I enjoyed your post on HTP,I hope Caitlin asks you back. If you haven’t already, you should read the book “Financially Fearless” by Alexa von Tobel she talks a lot about the 50-30-20 method.

    • Ashley February 13, 2014 at 3:56 pm #

      Thanks Sweta, so glad you liked it!! No I haven’t read that book yet- I’ll definitely add it to my to-read list! Thanks for the suggestion :)

  3. Traci February 13, 2014 at 10:31 pm #

    I came here from Healthy Tipping Point and will look forward to reading more of your posts…I’m always into thrifty living and thinking more carefully about finances.

    • Ashley February 14, 2014 at 9:44 am #

      Hey Traci! Thanks so much for commenting! :) BTW I just clicked over to your website- SO CUTE! I love it.

  4. Debbie M February 14, 2014 at 4:33 pm #

    Back in my day, Roth IRAs had not yet been invented and they didn’t want to give college students credit cards (until your last year–then gas stations would).

    Heck I had trouble even getting a checking account. At the first bank I went to, I was told that “checking accounts are for adults.” Admittedly, I looked 12. Still, I turned around and moved on to the next bank.

    The things I did right were:
    * never bounce a check (except that first one)
    * never pay bank fees (get only free checking accounts, for example)
    * take out the fewest loans I could and live super cheaply
    * have roommates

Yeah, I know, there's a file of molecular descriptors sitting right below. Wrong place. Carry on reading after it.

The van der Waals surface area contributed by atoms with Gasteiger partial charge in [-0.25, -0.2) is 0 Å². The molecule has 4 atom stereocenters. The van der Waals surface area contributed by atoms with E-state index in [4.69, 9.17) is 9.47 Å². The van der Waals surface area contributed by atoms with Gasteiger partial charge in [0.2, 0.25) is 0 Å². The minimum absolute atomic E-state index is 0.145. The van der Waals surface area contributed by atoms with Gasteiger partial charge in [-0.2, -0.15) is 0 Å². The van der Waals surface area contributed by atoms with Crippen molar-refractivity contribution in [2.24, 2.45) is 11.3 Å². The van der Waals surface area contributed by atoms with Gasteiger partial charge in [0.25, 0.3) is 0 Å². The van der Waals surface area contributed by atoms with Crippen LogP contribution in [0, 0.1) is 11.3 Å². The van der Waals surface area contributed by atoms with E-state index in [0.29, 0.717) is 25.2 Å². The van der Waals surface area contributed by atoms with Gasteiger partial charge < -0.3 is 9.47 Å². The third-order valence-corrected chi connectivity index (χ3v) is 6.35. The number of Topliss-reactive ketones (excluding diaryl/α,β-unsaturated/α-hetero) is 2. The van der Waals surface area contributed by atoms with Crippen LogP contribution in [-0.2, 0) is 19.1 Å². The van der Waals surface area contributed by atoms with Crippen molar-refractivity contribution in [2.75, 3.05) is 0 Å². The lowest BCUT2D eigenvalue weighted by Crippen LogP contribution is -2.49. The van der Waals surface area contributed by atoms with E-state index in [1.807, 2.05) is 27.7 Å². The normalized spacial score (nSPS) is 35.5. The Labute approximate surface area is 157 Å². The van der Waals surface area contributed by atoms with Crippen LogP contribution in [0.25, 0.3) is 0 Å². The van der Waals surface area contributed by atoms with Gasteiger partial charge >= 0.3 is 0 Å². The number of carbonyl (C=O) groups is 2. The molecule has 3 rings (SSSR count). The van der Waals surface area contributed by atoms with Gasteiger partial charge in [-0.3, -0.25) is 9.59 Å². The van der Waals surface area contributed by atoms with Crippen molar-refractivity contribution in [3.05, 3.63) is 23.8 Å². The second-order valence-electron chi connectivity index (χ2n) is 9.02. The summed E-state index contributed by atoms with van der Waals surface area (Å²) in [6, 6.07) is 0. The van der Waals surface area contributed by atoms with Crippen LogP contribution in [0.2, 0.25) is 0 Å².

I didn’t feel I could afford to contribute to retirement plans or to make charitable contributions until I had a real job. Heck, I only went to free movies and would walk rather than take a $0.25 bus, even to and from the grocery store in the snow. My biggest expenditure was a knapsack, which I considered to be an investment. I learned to pay attention to where every penny went.

    I did start contributing the max to Roth IRAs as soon as they were invented, though. Love those things!

    • Ashley February 15, 2014 at 4:19 pm #

      No way!! Only gas stations would give you credit cards? and only in your last year?! Wow, I kind of wish it was still like that!

      I totally agree with the things you did right- especially just living super cheaply! And oh gosh, paying attention to where every penny goes… I wish more people did that!

      • Debbie M February 16, 2014 at 10:38 pm #

        Well, I never saw people on campus trying to get people to sign up for credit cards. But I did get a few applications in the mail my last year for gas cards. (This was 1976-1980.)

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  1. 5 Ways to Save Money in College | Full-thyme Student - February 13, 2014

    […] week, I wrote a guest post on fellow blogger Ashley’s website, Saving Money in your Twenties. (She’s awesome, and […]